Danish Siddiqui, slain Indian photojournalist, posthumously wins second Pulitzer, which his children collect

In a touching ceremony, Yunus Siddiqui, 6, and Sarah Siddiqui, 4, accepted what is considered to be one of the highest honours a journalist can receive on behalf of their father, who was killed in Afghanistan by Taliban gunmen in July last year

FPJ Web DeskUpdated: Saturday, October 22, 2022, 10:13 PM IST
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Late photo-journalist and Pulitzer prize winner Danish Siddiqui's son Yunus Siddiqui (6) and daughter Sarah Siddique (4) accepted their father's prize and stood among the 2022 Pulitzer Prize winners | Twitter/@DharDipsita

Two toddlers -- the children of slain Reuters photojournalist Danish Siddiqui -- were among those present in New York City to accept the prestigious Pultizer Prize on their late father's behalf.

In a touching ceremony, Yunus Siddiqui, 6, and Sarah Siddiqui, 4, accepted what is considered to be one of the highest honours a journalist can receive on behalf of their father, who was killed in Afghanistan by Taliban gunmen in July last year, as the Taliban were conducting their lightning offensive that saw them restored to power in that war-torn country barely a month after Siddiqui's killing.

His work on COVID-19 crisis, titled "Documenting India’s Greatest Healthcare Crisis", was also exhibited in the prestigious Visa pour l'Image photojournalism festival held in August 2021.

Siddiqui's photography of the Covid-19 Pandemic in India was part of another Pulitzer Prize in Feature Photography winning photography package, increasing his tally to two Pulitzer Prizes.

The journalist was among the four Indians honoured with the 2022 Pulitzer Prize for the feature photography category.

One of the awardees, Sanna Irshad Mattoo from Kashmir, was detained at the New Delhi airport on her way to New York City to accept her Pulitzer. John Daniszewski, co-chair of the 2022 cycle of the Pulitzer Prizes, called the episode “highly discriminatory”.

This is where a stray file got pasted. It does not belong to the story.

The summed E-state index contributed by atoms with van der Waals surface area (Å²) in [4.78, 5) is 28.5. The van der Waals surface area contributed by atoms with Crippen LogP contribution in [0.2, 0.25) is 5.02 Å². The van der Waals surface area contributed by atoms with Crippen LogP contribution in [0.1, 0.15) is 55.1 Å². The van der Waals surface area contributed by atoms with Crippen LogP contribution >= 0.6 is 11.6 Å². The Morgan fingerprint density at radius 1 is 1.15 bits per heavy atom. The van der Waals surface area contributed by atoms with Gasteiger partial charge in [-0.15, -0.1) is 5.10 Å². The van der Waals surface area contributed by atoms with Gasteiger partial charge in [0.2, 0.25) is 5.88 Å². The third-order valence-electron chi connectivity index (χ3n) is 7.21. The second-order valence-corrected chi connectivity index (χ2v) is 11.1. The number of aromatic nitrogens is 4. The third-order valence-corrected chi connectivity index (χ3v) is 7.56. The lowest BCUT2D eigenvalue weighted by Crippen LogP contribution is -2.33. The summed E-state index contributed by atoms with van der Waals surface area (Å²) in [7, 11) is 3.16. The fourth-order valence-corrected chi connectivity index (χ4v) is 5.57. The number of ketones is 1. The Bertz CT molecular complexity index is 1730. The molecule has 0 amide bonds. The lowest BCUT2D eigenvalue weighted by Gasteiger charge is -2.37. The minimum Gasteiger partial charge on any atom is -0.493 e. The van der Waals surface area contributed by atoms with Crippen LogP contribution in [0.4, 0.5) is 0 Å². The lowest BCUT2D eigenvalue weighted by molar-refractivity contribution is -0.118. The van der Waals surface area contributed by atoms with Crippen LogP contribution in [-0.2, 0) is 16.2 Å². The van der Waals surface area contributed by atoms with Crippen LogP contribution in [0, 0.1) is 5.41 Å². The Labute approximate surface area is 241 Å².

Danish Siddiqui's second Pulitzer

Siddiqui received his first Pulitzer Prize in 2018, for Feature Photography, as part of the Reuters team, for documenting the Rohingya refugee crisis. In 2021, he was killed while covering a clash between Afghan security forces and Taliban forces near a border crossing with Pakistan.

According to local Afghan officials as well as Taliban members, Siddiqui was killed by the Taliban in an ambush-crossfire. The Taliban were accused of mutilatating his body.

A detailed BBC investigative report by Vinit Khare published on August 10, 2021 confirmed witness accounts that Danish's body was indeed subjected to mutilation by the Taliban post his murder after displaying the body in the city center and only after intense negotiations by the Red Cross team did they return the body.

Another investigative report published by Reuters on August 23, 2021 said that Danish was killed after he was left behind by the Afghan forces in retreat. It quotes a Taliban fighter as saying "You’re bringing Indians to fight against us.”

The officer replied, “Don’t shoot him. He’s a journalist.”

“We already killed that guy,” the fighter answered, which further lends credence to reports that Danish was executed post his capture.

Siddiqui's parents have reportedly filed additional evidence with the International Criminal Court with respect to their complaint asking for an investigation into Siddiqui’s death.

According to a press release issued by the Danish Siddiqui Foundation, the evidence includes affidavits, a medical opinion on the autopsy, and a copy of a WhatsApp chat purportedly between Taliban members.

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